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  3. Hudson Howl says:

    Well thought……an yes I agree with you.

    see http://www.beyondplumcreek.com/#/Beyond_Plum_Creek/Walk_With_Me read text under canoe images….feel free to erase link

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    • Don says:

      Hudson, I was touched by the words under the canoe images. I feel so deeply comfortable with what you said there. I really appreciate you providing that link, and, by the way, those other images are magnificent.

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  4. Healthy A-Z says:

    I have often thought that those who race from experience to experience (manufactured busyness) are running away from their feelings. As the feelings surface, they get more frenetic. Quiet, natural surroundings are not comfortable for them. There do seem to be a lot of people like that.

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  5. Hi, Don … Michael here your friend in Canada. We have quite a few deep canyons here in Vancouver which still have running water through them. A young tourist yesterday or the day before came here to BASE jump into one of the canyons into a pool of water … Of course the 100ft plus jump went wrong and the youngster got mangled up. Major spinal, neck and leg injuries. He couldn’t move in the rapids so his friends had to do the neck breaking jump too to save him. luckily they were not injured … Funny to see how the rescue is applauded by the “entertained” and to the fireman chiefs disgust in the reckless act. I believe their is a great concious divide happening in the world between the entertained and the sane. Everything is next app, next adventure, harder, hardcore … It’s almost sensory rape. Your right … It’s. a drug and its an addiction. Perhaphs were not policing the right chemical perhaps it should be policing adrenaline abuse. Good article Don, Strength to you.

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    • Don says:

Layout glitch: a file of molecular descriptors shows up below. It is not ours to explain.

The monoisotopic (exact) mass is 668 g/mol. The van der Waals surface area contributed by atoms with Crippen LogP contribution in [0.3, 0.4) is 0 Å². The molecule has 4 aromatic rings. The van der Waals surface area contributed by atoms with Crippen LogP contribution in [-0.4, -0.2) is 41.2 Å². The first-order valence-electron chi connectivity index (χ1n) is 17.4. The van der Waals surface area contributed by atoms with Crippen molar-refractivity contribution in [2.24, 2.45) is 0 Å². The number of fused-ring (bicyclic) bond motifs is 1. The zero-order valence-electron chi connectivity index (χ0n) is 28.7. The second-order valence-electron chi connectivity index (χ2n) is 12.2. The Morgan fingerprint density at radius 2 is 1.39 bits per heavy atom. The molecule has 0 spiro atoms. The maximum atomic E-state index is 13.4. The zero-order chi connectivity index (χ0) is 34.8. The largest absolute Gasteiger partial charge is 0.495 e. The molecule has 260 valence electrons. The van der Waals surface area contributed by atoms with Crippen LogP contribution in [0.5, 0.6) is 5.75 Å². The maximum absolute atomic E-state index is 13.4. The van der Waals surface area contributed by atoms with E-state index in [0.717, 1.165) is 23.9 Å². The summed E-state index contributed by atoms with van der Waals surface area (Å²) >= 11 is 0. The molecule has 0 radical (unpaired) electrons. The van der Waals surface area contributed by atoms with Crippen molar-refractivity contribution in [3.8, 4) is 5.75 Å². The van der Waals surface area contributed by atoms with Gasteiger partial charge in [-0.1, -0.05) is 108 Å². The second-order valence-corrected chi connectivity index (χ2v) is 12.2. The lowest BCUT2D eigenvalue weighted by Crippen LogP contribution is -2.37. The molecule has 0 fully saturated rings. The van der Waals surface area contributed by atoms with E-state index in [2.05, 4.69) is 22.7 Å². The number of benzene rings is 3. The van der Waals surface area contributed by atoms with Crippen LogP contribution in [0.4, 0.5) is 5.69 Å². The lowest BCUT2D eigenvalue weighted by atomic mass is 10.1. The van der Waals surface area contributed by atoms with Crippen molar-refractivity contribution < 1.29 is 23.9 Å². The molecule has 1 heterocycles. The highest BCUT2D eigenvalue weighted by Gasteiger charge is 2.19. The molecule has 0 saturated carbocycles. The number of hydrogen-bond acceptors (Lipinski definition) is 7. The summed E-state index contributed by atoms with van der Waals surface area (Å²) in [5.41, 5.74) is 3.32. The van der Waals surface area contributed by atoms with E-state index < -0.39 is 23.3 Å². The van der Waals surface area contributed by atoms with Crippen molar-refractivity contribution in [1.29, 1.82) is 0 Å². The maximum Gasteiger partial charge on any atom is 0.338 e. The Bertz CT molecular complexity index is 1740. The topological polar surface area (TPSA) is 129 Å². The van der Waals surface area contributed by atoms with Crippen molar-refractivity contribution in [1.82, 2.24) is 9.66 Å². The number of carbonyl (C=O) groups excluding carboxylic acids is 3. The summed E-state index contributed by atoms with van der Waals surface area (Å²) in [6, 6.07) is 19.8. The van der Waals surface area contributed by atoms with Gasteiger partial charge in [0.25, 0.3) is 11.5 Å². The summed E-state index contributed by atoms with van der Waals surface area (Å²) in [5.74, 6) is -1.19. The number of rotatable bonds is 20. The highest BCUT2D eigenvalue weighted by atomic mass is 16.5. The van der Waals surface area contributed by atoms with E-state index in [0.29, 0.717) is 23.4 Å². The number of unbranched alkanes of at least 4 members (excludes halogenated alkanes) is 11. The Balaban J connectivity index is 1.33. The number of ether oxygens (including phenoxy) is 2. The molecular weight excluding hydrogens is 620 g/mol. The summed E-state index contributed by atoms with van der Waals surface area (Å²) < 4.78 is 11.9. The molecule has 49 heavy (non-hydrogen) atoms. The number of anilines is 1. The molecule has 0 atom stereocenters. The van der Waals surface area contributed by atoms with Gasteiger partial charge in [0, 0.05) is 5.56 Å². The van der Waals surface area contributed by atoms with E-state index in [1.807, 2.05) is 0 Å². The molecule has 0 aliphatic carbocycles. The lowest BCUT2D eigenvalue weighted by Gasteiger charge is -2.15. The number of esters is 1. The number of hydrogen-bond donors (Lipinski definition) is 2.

Great to hear from you Michael and thanks for your email which I’ll respond to. How absolutely tragic and so unnecessary. I think you express exactly what I’m trying to get at. At times it simply becomes ludicrous. Thanks for a great comment Michael

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  6. Sounds of the city, busy, busy…I felt the same angst when I wrote my poem on the lack of the contemplative in some of us who rush and rush to meet ourselves somewhere else. We rarely are there when we need us.

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  7. Shweta says:

    I am so with you on this Don…the experience shooting through addiction is also backed by the feeling of proving oneself ‘superior most’ or ‘know it all’. This is a trend that I have observed. However, ultimately,it is the ordinary-the ‘non-imposing one’ that proves worthy of shine. Yikes! I don’t know whether I made my point or not but I tried my best:) and as always, I enjoyed reading the post and the comments by fellow bloggers. Thank you for sharing.

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  8. nrhatch says:

    Yes! Experiences are great . . . but, like exclamation points, they can be overdone. Sometimes “one” is enough.

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  9. katy says:

    I agree with Lyn, Don I think a lot of it is an age thing. There is a huge need out there to
    be “cool” and be able to say “been there, done that, got the T. shirt. and then there are the
    money makers tapping into the next rush. Sometimes living here in South Africa is scary
    enough without paying someone to do it for you.

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    • Don says:

      Yes, I agree with you Katy, it has a lot to do with ego and when you tap in to the egos of people there is an immense amount of money to be made.